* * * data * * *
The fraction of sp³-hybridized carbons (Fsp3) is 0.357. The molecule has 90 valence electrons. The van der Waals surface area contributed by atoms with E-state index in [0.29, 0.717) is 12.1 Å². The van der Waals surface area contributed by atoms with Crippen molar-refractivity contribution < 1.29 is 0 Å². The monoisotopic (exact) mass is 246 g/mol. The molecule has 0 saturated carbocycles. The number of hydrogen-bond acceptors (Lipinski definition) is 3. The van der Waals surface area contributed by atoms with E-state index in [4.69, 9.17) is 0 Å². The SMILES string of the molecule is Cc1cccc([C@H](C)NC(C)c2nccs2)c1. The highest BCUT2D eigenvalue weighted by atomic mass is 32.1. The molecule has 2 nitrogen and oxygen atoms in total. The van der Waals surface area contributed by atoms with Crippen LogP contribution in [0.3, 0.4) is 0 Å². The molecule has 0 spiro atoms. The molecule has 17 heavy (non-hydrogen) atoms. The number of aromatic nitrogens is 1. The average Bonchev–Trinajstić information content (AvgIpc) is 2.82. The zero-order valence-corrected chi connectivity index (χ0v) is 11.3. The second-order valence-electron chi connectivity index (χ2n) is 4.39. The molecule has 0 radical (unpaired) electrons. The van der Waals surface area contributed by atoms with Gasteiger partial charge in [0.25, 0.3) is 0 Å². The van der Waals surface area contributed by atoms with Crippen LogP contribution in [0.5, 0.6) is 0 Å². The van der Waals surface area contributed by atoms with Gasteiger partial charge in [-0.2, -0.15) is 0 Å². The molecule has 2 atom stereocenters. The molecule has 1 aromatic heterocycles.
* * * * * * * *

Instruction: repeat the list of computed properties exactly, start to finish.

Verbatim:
The fraction of sp³-hybridized carbons (Fsp3) is 0.357. The molecule has 90 valence electrons. The van der Waals surface area contributed by atoms with E-state index in [0.29, 0.717) is 12.1 Å². The van der Waals surface area contributed by atoms with Crippen molar-refractivity contribution < 1.29 is 0 Å². The monoisotopic (exact) mass is 246 g/mol. The molecule has 0 saturated carbocycles. The number of hydrogen-bond acceptors (Lipinski definition) is 3. The van der Waals surface area contributed by atoms with E-state index in [4.69, 9.17) is 0 Å². The SMILES string of the molecule is Cc1cccc([C@H](C)NC(C)c2nccs2)c1. The highest BCUT2D eigenvalue weighted by atomic mass is 32.1. The molecule has 2 nitrogen and oxygen atoms in total. The van der Waals surface area contributed by atoms with Crippen LogP contribution in [0.3, 0.4) is 0 Å². The molecule has 0 spiro atoms. The molecule has 17 heavy (non-hydrogen) atoms. The number of aromatic nitrogens is 1. The average Bonchev–Trinajstić information content (AvgIpc) is 2.82. The zero-order valence-corrected chi connectivity index (χ0v) is 11.3. The second-order valence-electron chi connectivity index (χ2n) is 4.39. The molecule has 0 radical (unpaired) electrons. The van der Waals surface area contributed by atoms with Gasteiger partial charge in [0.25, 0.3) is 0 Å². The van der Waals surface area contributed by atoms with Crippen LogP contribution in [0.5, 0.6) is 0 Å². The van der Waals surface area contributed by atoms with Gasteiger partial charge in [-0.2, -0.15) is 0 Å². The molecule has 2 atom stereocenters. The molecule has 1 aromatic heterocycles.